We had brought along a can of mackerel just for this purpose. Well, Maryanne did. I let her bring it because I was afraid if I didn’t, she would try to feed it to me some day. When we got there, we found a couple of hopeful-looking ladies at a stand that sold a variety of foods and decided to buy another can of mackerel from them so as not to cut them out.

From that point on, what we’d read about the eel process was way off. It was better – so much better!

We collected our newly purchased can of fish and the woman who sold it to us came out from behind the counter and told us where to go with it. There were a bunch of small kids playing in the shallow river, mostly girls aged 6-8 or so. When they saw our rusty can of mackerel, they all whooped with joy and excitement like we had just arrived with a whole big sack full of Christmas presents for them.

With wide eyes and big smiles, they commandeered our can, grabbed our hands and showed us to the spot in the river where the eels like to hide under a crack in the wall. Then they went about “showing” us how to feed them. First, drain some of the liquid into the water to make it smell of fish. This started an eelpede, which is like a stampede, only with eels. A dozen or so of them, each a little bigger than an adult’s arm (a long one), slithered and writhed over each other as they vied for a spot at the front. Then the kids plunged their hands into the can and started pulling out bits of fish meat and giving them to the eels. This started a whole new wave of girly screams and giggling and rapid-fire French every time one surprised them from behind or brushed up against a leg. Then the kids started showing us tricks: Take some meat, put it on a little shelf out of the water, splash some river water onto the wall so it runs over the meat into the water, and the eels will lift themselves out of the water to get to it.

Watching the eels go crazy was entertaining, but not nearly as much as watching these adorable children act like it was the very best day they have ever had in their whole lives. When our can of mackerel was exhausted, Maryanne mentioned that we had another in our bag and the kids went NUTS! What?! Two Christmases in one day?! They dove en masse for our bag and started tugging at zippers. We were worried the contents were going to go in the river, so Maryanne convinced them to wait for me. I was surrounded by a jiggling mob whose faces were beaming with anticipation. When my hand finally emerged bearing the red-labeled can and held it high, it was as if it beamed with its own light. I released my grip and a basketball-style jump shot awarded it to the swiftest of them. They jumped back into the river and were dismayed when no fishy juices came out of the upturned can. They looked to me and found me sanguinely smiling at them and holding up a can opener in my right hand.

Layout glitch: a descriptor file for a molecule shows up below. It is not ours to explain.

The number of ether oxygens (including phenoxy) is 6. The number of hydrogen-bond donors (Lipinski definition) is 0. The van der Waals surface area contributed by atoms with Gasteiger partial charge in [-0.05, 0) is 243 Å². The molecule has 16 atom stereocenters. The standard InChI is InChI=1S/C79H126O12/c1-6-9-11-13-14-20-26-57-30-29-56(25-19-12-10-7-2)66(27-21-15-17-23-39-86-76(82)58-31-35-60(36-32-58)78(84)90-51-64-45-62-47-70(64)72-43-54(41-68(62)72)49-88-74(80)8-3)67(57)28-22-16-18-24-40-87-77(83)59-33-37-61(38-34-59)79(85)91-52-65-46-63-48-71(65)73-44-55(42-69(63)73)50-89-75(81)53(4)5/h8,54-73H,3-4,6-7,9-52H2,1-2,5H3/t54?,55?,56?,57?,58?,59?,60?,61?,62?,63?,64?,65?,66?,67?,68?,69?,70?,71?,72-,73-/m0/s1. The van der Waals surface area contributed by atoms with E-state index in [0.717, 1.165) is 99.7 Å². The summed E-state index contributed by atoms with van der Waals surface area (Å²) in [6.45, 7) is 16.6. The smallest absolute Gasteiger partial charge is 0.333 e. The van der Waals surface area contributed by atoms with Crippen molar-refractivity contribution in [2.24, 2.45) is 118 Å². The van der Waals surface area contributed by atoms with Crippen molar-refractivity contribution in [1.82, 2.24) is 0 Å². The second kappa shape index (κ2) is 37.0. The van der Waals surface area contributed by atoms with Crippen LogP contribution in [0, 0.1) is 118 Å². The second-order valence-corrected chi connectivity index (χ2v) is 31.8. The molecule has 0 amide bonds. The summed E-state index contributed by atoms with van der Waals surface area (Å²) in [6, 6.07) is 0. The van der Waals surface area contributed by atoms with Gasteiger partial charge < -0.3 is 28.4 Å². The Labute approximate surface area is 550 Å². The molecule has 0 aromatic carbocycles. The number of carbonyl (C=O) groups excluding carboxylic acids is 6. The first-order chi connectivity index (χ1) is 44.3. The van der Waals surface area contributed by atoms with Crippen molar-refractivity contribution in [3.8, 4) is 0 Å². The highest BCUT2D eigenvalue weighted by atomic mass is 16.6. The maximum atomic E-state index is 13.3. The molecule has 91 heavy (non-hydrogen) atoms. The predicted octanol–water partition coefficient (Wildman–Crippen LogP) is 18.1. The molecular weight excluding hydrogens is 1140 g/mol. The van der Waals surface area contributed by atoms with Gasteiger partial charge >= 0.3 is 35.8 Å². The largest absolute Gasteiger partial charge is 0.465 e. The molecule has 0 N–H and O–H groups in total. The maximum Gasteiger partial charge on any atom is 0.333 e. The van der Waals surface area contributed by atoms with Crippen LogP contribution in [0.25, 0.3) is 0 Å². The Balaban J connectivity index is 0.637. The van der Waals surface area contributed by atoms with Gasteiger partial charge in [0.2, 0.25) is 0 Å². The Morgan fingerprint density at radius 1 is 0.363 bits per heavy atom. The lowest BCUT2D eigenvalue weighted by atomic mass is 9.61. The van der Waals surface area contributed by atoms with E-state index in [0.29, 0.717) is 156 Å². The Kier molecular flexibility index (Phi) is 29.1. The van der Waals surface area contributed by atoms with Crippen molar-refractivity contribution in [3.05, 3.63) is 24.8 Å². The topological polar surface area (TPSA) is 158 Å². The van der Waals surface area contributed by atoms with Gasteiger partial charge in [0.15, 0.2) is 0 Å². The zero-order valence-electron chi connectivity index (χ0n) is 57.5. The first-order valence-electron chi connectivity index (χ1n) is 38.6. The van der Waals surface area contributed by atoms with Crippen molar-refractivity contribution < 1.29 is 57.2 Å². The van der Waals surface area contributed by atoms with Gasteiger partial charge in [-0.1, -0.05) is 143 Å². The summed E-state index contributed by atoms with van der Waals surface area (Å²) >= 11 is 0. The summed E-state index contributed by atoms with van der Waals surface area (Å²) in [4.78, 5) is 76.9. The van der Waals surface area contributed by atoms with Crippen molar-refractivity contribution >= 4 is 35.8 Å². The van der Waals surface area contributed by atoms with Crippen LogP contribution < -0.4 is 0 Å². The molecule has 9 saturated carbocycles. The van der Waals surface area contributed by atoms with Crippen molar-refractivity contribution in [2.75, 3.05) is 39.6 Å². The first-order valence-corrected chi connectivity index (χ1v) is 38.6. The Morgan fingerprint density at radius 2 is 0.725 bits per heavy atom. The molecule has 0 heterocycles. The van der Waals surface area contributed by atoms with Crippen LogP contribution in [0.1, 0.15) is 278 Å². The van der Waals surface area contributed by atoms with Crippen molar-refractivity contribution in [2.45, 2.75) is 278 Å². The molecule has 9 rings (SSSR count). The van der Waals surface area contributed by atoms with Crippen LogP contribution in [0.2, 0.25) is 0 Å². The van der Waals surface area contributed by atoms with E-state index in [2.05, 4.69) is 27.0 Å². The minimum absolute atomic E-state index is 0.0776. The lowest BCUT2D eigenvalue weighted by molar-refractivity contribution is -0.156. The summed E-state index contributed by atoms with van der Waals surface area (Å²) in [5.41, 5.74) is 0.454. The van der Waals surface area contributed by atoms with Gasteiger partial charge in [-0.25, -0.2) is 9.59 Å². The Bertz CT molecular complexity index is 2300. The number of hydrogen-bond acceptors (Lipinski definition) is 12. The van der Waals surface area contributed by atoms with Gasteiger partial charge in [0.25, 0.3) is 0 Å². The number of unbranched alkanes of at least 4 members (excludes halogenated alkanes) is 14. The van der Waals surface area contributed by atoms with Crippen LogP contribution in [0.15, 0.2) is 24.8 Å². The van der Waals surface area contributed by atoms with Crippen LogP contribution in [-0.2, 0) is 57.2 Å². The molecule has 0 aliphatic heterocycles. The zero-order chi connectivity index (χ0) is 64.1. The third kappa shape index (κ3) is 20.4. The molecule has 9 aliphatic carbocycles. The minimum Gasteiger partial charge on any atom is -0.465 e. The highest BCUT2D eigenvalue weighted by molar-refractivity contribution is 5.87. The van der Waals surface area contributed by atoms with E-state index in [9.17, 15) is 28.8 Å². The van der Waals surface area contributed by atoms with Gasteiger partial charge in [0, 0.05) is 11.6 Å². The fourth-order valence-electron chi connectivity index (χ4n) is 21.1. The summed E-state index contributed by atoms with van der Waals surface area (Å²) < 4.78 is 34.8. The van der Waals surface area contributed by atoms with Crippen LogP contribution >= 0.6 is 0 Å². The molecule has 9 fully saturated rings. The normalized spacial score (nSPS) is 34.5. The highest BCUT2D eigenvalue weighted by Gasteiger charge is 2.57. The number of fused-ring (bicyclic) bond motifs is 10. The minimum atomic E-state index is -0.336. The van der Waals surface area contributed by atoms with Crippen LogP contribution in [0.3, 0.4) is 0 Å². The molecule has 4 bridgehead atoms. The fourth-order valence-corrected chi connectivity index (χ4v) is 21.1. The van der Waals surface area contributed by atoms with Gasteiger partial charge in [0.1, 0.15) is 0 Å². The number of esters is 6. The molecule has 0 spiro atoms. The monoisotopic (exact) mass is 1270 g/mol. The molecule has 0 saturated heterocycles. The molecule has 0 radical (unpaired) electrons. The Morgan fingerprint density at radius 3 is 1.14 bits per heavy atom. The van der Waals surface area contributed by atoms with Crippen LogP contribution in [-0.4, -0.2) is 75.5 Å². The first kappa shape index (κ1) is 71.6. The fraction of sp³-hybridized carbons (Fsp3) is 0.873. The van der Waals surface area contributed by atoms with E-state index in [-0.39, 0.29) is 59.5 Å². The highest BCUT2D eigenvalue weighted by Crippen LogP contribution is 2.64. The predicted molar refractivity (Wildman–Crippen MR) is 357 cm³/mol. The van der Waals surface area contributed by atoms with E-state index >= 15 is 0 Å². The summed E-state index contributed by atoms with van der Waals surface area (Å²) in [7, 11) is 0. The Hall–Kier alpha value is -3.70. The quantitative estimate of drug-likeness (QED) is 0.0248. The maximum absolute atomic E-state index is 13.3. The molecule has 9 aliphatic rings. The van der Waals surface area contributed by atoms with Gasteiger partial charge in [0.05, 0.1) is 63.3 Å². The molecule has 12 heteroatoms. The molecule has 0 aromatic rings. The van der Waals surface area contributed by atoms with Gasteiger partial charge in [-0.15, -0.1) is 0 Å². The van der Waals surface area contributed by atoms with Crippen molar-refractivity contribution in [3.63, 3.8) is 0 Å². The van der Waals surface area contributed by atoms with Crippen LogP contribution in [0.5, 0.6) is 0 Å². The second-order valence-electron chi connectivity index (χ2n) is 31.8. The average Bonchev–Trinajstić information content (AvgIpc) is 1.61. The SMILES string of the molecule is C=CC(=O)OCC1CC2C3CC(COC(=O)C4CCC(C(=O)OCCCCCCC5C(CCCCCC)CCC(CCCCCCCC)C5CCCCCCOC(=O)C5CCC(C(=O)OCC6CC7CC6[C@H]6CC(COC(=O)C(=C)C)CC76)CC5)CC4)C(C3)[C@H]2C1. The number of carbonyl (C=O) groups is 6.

Up until that moment, I would have characterized myself as THE last person who would enjoy being tackled by a bunch of dripping children. That’s probably still true, but there’s an exception to every rule, right? I could not have had more fun watching them have so much fun, all for the price of two cans of fish.

We still had a few hours before we had to turn in the scooter, so we made a point of riding every road on both Huahine Nui and Huahini Iti. On the bridge connecting the two, we stopped to watch a bunch of teenagers make the 15m leap to the water below -a way to cool off and impress the girls, which wasn’t easy because they were jumping more often than the boys.

The abandoned Sofitel Hotel
We had planned for some snorkelling, but it was a bit chilly

After returning to Fare to turn in our scooter, we were wandering around in the direction of the roulettes (food trucks) when we heard the beating of drums. We decided to skip the food and follow the music. After a five-minute walk, we found what we were expecting to be a group practicing, but turned out to be the Huahine Heiva! For 200 francs ($2) each, we bought tickets and were given floor seats in the first ten rows, which was all of them.

Heiva Festival dancing

Even though the dancing wasn’t quite as polished, I liked this Heiva even better than the one in Tahiti. We were right up at the edge of the dance floor and there were no rules against walking around and taking pictures. Since most of the crowd and the dancers knew each other, it had the feeling of a big family reunion.

Afterward, we did finally make it to the yacht club’s Happy Hour, where we were able to bust in on the biggest, loudest group and spend the next few hours yarning.

We still hadn’t managed to eat, so we headed back to the roulottes and found one with a very busy guy making pizzas. We put in our order and were told to come back in an hour. Come back from where? Everything’s closed. I used the time to get the dinghy ready and Maryanne had a chat with him while he worked at full speed. She confirmed that it would not have been possible for us to get our pizza even a minute sooner. We were really hungry, but it was still too hot to eat when we got it back to the boat.